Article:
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Past My Bedtime

(by Gabriella Marie)

I could hear Julie Andrews singing, “The hills are alive with the sound of music…” from inside the kitchen, and I could smell good things as I crept my eight-year-old self downstairs. I thought I was crafty, as I slowly peered around the corner and into the cozy kitchen. There I saw my sprite-like mother sitting on the hardwood floor with a great big roasting pan between her outstretched legs, kneading a mountain of sweet-smelling dough while peering up at the small television we kept next to the kitchen table.

She almost immediately noticed my presence, and my heart dropped. Certainly she would send me back to bed. My bedtime was a firm 8 o’clock. Being a teacher, she would most likely scold, emphasize the importance of sleep for the young, and send me straight from whence I came.

“Well, if you’re up, you might as well help.”

How could this be? Not questioning her seeming lapse in judgment, I scampered to a space next to her on the floor. Behind us, she had left the oven door ajar, letting a warmth surround me to match the warmth I felt inside. I gazed at the roasting pan in wonder.

“We’re going to divide this into two or possibly three loaves. Can you grate some more lemon rind over the dough for me, please?”

I excitedly reached up to the kitchen table for a lemon and our ridiculously oversized cheese grater—the sort of contraption that looks like a tower and finds a way to grate your fingers no matter how careful you try and be in its operation. The television underscored my efforts with: “ do you solve a problem…”

“…like Maria? How do you hold a”

My mother’s voice, dreamy and soft, sang along with the program.

Both of my parents loved to sing, and had the chops for it. I can still summon the memory of my father singing "The Impossible Dream" from Man of La Mancha, and no matter how far I am from upstate New York, I feel like I’m right back there, at home. My mother would sing and play the score from Oliver! on the piano while my younger brother and I were allowed to dance wildly throughout the house. A happy childhood. A happy home.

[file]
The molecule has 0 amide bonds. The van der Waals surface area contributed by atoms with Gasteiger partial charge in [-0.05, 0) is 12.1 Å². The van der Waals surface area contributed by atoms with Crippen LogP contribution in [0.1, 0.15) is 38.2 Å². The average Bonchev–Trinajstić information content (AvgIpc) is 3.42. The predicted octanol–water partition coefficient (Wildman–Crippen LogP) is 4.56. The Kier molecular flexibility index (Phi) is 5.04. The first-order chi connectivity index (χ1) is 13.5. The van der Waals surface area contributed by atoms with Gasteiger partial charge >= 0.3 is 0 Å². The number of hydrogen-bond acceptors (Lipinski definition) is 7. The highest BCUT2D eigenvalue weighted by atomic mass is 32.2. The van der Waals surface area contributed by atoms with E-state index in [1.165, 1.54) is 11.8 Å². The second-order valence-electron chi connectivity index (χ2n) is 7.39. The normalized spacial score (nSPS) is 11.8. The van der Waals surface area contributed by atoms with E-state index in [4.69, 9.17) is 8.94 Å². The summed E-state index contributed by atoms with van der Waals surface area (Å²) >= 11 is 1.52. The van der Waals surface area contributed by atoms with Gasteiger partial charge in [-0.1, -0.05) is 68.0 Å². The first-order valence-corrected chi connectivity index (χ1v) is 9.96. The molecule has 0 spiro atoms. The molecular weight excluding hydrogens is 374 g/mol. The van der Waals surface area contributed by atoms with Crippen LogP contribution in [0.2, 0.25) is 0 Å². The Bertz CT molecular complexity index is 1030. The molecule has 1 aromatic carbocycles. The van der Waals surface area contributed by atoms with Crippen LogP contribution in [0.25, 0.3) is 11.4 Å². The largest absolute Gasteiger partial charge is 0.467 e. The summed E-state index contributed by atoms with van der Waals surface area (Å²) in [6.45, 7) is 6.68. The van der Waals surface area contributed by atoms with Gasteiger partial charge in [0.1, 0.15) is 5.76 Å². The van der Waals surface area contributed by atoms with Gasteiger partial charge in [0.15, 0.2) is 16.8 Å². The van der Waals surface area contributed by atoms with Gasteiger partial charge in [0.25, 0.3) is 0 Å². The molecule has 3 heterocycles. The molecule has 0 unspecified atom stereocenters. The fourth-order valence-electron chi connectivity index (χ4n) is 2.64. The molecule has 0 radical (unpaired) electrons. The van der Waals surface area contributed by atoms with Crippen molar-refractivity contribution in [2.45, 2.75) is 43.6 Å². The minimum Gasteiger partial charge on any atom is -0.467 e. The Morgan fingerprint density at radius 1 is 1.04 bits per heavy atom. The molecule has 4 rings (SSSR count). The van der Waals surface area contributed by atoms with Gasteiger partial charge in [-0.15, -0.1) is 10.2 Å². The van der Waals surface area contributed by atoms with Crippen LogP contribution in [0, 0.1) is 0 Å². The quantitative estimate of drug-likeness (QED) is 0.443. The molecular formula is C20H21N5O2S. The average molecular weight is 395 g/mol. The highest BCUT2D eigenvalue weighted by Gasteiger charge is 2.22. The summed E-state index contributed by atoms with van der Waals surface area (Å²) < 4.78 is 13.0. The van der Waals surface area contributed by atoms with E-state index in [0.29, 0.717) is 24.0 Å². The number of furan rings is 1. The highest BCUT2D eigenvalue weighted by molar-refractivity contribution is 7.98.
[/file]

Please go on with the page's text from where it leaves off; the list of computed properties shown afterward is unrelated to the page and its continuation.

By the end of the movie, we had baked four loaves of bread and sung every song together.

And I stayed up way past my bedtime.


Gabriella Marie has a master's degree in educational leadership, and has worked as a middle- and high-school English teacher for almost ten years. She lives in Northern Virginia.

Mom Benedetto’s Easter Sweet Bread

1 c. shortening

1 3/4 c. milk

14 c. flour

1 1/2 c. sugar

1 t. salt

12 eggs

1 package dry yeast

2 T. lukewarm water

2 T. anise extract

grated rind of 1 lemon

2 egg yolks, beaten with 2 T. water

Preheat oven to 350 F.

Melt shortening and milk together; let cool.

In a large pan, make a well in the flour.

Add sugar, salt, eggs, and cooled milk mixture.

Proof yeast in lukewarm water, and add to flour mixture, along with anise and lemon rind..

Mix together well. Cover with a clean dishtowel and pan lid, and let rise overnight.

Punch dough down and form 4 loaves.

Allow to rise again, approximately 1 hour.

Brush top with egg yolk mixture.

Bake for about 45 minutes to 1 hour, until loaves are a light golden color.


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